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Trump: Of course China's spinning on coronavirus, but "every country does it"

It’s a dumb thing to say at a time when Donald Trump needs to bolster confidence in his own administration’s messaging, but it’s not quite what his critics want to make out of it. Earlier today on Fox & Friends, the president tried side-stepping harsh criticism of China and its disinformation campaign during the coronavirus pandemic. Trump used the opportunity to blast US media coverage for its own misinformation and spin. “The New York Times is a totally dishonest newspaper,” Trump complained, “Washington Post — same thing.”

As for countries being dishonest, Trump says he’s been calling out China all along for its role in releasing the Wuhan Flu.”They do it and we do it,” Trump replies when Brian Kilmeade presses him on the point, “we call them different things. And you know I make statements that are very strong against China, including the Chinese virus,” at which point Trump says China cried uncle:

KILMEADE: But Mr. President, you know China has already done this.

TRUMP: They do it and we do it, and we call them different things. And you know, I make statements that are very strong against China including the Chinese virus which has been going on for a long time. I mean, I wouldn’t say they were thrilled with that statement, where they said our soldiers did it. They said our soldiers did it. I said, you mean the Chinese virus?

KILMEADE: That’s what I’m talking about.

TRUMP: And all of a sudden they say, let’s talk, let’s talk nice. Yeah, sure  — hey, every country does it, but they build it up into something — We, we handle that and they probably handle it, but countries do that. But when I read things in the Washington Post, I mean I can tell you stories that they write that are just the opposite. They will do anything they can to hurt this presidency and yet here we are with the best numbers we’ve ever had. I don’t even understand it when you can get such fake news from so many. New York Times is a totally dishonest paper, they’re dishonest people. Washington Post, same thing. I’m trying to figure out for three and a half years who is more dishonest, who is more corrupt — the Washington Post or the New York Times. When I figure it out, I’ll let you know.

Actually, every country doesn’t do it to the extent China did and is still doing. All countries use public messaging to emphasize the need for their policies, which is what Trump is aiming at here, but China actively lied about the outbreak from its very beginning, and appears to still be lying to this day. Trump wants to keep cooperating with China on other points, so he’d prefer to take his potshots at targets that don’t have the same diplomatic, economic, and military consequences as China does, and thus Trump is trying — clumsily — to change the subject to domestic sources of “fake news” instead.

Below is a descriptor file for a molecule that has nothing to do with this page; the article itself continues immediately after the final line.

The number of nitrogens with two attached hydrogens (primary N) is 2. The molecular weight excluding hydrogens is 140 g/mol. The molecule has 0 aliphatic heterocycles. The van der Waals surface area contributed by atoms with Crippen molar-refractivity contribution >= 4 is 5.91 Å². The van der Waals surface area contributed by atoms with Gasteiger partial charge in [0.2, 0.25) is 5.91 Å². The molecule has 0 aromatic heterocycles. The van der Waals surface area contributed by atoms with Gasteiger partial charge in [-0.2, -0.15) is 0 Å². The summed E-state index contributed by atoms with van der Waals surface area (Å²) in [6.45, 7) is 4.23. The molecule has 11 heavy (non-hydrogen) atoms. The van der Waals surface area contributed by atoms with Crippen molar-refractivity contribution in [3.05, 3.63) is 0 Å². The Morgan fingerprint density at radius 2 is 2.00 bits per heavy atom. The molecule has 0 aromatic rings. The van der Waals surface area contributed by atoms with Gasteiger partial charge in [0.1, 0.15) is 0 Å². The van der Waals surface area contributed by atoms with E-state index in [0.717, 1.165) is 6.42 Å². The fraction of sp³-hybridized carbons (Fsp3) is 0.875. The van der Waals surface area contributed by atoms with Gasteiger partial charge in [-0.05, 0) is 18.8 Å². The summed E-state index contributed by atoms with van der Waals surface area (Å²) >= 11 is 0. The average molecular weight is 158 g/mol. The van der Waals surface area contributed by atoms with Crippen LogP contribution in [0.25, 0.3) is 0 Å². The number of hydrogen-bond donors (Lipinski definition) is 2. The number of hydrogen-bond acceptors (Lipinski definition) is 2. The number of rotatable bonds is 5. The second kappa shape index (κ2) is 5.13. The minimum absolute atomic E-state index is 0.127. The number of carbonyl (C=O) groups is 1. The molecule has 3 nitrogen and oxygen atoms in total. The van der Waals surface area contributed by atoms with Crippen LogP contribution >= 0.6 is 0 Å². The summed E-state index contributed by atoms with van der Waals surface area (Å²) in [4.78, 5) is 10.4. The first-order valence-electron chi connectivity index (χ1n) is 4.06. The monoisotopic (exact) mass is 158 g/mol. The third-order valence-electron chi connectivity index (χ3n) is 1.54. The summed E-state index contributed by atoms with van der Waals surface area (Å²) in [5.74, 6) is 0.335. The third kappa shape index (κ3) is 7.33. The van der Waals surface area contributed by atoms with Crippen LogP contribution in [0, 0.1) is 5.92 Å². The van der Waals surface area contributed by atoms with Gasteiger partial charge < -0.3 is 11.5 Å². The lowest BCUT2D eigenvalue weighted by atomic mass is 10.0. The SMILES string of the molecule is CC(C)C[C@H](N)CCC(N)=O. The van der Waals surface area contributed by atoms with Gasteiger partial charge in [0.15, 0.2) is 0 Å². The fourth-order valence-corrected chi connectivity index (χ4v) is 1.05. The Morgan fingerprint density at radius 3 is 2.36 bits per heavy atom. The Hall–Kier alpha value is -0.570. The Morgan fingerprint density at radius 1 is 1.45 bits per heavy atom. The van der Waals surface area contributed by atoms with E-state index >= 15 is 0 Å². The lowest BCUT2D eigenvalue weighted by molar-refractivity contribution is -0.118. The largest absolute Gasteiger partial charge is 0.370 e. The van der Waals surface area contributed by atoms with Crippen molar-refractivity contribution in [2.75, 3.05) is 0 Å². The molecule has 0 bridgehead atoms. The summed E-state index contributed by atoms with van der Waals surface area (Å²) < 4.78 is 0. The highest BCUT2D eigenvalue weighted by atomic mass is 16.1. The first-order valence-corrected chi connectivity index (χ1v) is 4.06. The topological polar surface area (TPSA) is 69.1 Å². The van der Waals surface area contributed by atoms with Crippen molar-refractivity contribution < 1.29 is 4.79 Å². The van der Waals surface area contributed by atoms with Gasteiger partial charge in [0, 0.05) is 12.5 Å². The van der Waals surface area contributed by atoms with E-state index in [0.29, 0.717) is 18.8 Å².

Kilmeade, for one, wasn’t buying it this morning, to his credit. China’s dishonesty and corruption matters a hell of a lot more in this crisis than domestic media bias. With that said, though, the rest of the national media seems to want to hold two entirely contradictory positions at the same time:

The New York Times’ Max Fisher decides to go with Door Number One, which Guy Benson dismisses:

Perhaps Fisher should have read his own newspaper. The New York Times has a lengthy analysis from Steven Lee Myers explaining why China’s reports have been unreliable all along, although this tends to make it more of a systemic failure rather than an outright, top-down campaign to muzzle the truth:

The alarm system was ready. Scarred by the SARS epidemic that erupted in 2002, China had created an infectious disease reporting system that officials said was world-class: fast, thorough and, just as important, immune from meddling.

Hospitals could input patients’ details into a computer and instantly notify government health authorities in Beijing, where officers are trained to spot and smother contagious outbreaks before they spread.

It didn’t work.

After doctors in Wuhan began treating clusters of patients stricken with a mysterious pneumonia in December, the reporting was supposed to have been automatic. Instead, hospitals deferred to local health officials who, over a political aversion to sharing bad news, withheld information about cases from the national reporting system — keeping Beijing in the dark and delaying the response.